'I'm Bilal, so please don't call me Billy'
Podcaster Bilal Harry Khan discusses the challenges of growing up with his name in the UK and makes a plea for people to try harder with names they are not familiar with.
When I was nine years old my mum took me out shopping. We ended up in a small book shop in Shepherd's Bush Market, in west London. The shop was owned by an old Rastafarian man. He came up to me and said, "What's your name?"
I promptly replied, "I don't talk to strangers."
But then my mum approached us. It felt safe, so I said, "My name is Bilal."
The man said, "That's a very strong name. Do you know about the famous Bilal?"
I said, "No."
He told me. Of Ethiopian descent, Bilal ibn Rabah was born a slave in Mecca in 580 AD. He went on to become a trusted disciple and companion of the Prophet Mohammad.
I thought, "Wow, that's a cool story."
The Rastafarian man went on to tell me about Bilal's beautiful voice and how he was chosen by the prophet himself to lead one of the first calls to prayer.
"Can you sing?" the Rastafarian man asked me.
"Er, no," I replied awkwardly, hoping he wouldn't make me.
But inside I was instantly proud. I felt finally proud that I could own my name. And embrace it. If my name came with such a strong history, I thought, then I was no longer going to shy away from it.
I was born in north-west London in the 1990s and grew up my whole life in Neasden. My mum is Jamaican of mixed East Asian and black Caribbean heritage, and my dad is Kenyan of South Asian heritage. Although he was born in East Africa, his family is from a part of Kashmir that is now Pakistan.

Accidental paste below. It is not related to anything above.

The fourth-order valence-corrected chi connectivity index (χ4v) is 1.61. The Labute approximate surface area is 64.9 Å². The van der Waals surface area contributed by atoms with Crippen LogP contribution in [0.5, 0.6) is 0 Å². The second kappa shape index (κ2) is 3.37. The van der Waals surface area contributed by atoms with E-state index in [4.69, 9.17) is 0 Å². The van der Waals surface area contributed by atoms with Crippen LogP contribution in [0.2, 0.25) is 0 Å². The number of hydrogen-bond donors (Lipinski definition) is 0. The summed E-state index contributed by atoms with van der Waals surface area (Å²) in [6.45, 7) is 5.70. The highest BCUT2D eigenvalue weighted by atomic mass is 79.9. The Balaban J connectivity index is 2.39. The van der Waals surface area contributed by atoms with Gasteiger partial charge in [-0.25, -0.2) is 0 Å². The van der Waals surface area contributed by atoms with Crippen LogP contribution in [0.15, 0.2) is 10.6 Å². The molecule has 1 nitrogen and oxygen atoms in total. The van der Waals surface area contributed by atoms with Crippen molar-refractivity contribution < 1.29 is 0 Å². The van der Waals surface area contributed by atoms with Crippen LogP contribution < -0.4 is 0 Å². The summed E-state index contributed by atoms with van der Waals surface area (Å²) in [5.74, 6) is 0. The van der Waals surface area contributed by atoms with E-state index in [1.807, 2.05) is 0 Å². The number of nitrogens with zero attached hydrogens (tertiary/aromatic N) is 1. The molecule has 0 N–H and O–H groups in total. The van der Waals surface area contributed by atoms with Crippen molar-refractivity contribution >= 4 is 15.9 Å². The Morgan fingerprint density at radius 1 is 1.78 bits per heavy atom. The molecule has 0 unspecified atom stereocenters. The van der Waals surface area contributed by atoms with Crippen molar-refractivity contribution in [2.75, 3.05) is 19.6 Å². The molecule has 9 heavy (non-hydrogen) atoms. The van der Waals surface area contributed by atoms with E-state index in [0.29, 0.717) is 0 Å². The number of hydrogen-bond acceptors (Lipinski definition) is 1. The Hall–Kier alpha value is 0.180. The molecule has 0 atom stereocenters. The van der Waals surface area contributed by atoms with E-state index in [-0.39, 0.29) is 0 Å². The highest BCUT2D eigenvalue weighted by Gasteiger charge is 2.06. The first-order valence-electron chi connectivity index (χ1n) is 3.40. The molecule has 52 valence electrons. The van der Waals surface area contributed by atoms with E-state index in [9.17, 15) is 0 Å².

I guess I'm not your conventional mixed-race Brit.
Both my parents emigrated to England when they were teenagers and met in school.
My parents did a great job at showing me both sides of my culture, but in terms of the food I ate and the music I listened to, I had a stronger affinity and connection to my Jamaican side than my South Asian side.
Neasden is an ethnically mixed area in North London, and I didn't grow up around many white people. But most of my teachers at school were white and they struggled with my name. Some would outright butcher it.
I remember being annoyed that one teacher would call me Bee-laarl. I would think, "That's not my name. That's not how you pronounce it." I couldn't understand why he couldn't pronounce a name like Bilal.
At the age of about eight I remember sitting down with my nan and my cousin. I told them that I was very upset about my name. I told them that I wanted an easier name so that I could navigate life without constantly having to explain myself. I wanted an English name. I wanted the name David.
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There was no particular reason why I chose the name David, I just thought it was an easy name to grasp - a nice, simple, Biblical name. But I soon started having doubts.
My family called me "B". So changing my name to David wouldn't make sense. I decided that maybe I needed an easy white person name that started with the letter B. I briefly toyed with "Ben". But, no. I didn't want to be a Ben. I didn't feel like a Ben.
There's another thing with the name Bilal. It's a Muslim name, from my father's Kashmiri ancestry. But I'd been brought up as a Christian. So I got a lot of questions from parts of the Caribbean church community.